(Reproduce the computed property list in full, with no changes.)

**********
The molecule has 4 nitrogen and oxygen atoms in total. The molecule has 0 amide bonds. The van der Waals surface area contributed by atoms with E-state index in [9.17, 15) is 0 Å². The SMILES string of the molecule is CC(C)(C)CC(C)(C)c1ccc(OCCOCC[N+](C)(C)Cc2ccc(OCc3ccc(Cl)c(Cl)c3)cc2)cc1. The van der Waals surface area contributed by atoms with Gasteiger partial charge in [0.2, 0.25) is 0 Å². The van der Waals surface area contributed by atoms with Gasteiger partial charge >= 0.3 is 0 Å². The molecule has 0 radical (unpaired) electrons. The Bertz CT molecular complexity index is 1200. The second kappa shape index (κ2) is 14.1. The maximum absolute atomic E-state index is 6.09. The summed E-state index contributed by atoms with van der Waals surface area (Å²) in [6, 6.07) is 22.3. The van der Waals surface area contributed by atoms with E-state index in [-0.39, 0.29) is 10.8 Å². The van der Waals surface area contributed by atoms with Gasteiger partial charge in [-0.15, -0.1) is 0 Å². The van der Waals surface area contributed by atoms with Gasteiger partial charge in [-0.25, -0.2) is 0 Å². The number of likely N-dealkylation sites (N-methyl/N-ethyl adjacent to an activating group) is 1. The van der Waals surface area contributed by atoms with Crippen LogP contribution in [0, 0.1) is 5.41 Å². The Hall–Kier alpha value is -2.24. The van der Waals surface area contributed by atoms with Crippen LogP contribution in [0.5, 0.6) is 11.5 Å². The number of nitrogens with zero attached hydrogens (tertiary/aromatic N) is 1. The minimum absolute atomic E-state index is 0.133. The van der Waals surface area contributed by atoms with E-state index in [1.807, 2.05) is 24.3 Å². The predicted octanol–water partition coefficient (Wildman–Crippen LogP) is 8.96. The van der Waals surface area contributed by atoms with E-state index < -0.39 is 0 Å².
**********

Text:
The molecule has 4 nitrogen and oxygen atoms in total. The molecule has 0 amide bonds. The van der Waals surface area contributed by atoms with E-state index in [9.17, 15) is 0 Å². The SMILES string of the molecule is CC(C)(C)CC(C)(C)c1ccc(OCCOCC[N+](C)(C)Cc2ccc(OCc3ccc(Cl)c(Cl)c3)cc2)cc1. The van der Waals surface area contributed by atoms with Gasteiger partial charge in [0.2, 0.25) is 0 Å². The van der Waals surface area contributed by atoms with Gasteiger partial charge >= 0.3 is 0 Å². The molecule has 0 radical (unpaired) electrons. The Bertz CT molecular complexity index is 1200. The second kappa shape index (κ2) is 14.1. The maximum absolute atomic E-state index is 6.09. The summed E-state index contributed by atoms with van der Waals surface area (Å²) in [6, 6.07) is 22.3. The van der Waals surface area contributed by atoms with E-state index in [-0.39, 0.29) is 10.8 Å². The van der Waals surface area contributed by atoms with Gasteiger partial charge in [-0.15, -0.1) is 0 Å². The van der Waals surface area contributed by atoms with Gasteiger partial charge in [-0.25, -0.2) is 0 Å². The number of likely N-dealkylation sites (N-methyl/N-ethyl adjacent to an activating group) is 1. The van der Waals surface area contributed by atoms with Crippen LogP contribution in [0, 0.1) is 5.41 Å². The Hall–Kier alpha value is -2.24. The van der Waals surface area contributed by atoms with Crippen LogP contribution in [0.5, 0.6) is 11.5 Å². The number of nitrogens with zero attached hydrogens (tertiary/aromatic N) is 1. The minimum absolute atomic E-state index is 0.133. The van der Waals surface area contributed by atoms with E-state index in [1.807, 2.05) is 24.3 Å². The predicted octanol–water partition coefficient (Wildman–Crippen LogP) is 8.96. The van der Waals surface area contributed by atoms with E-state index < -0.39 is 0 Å².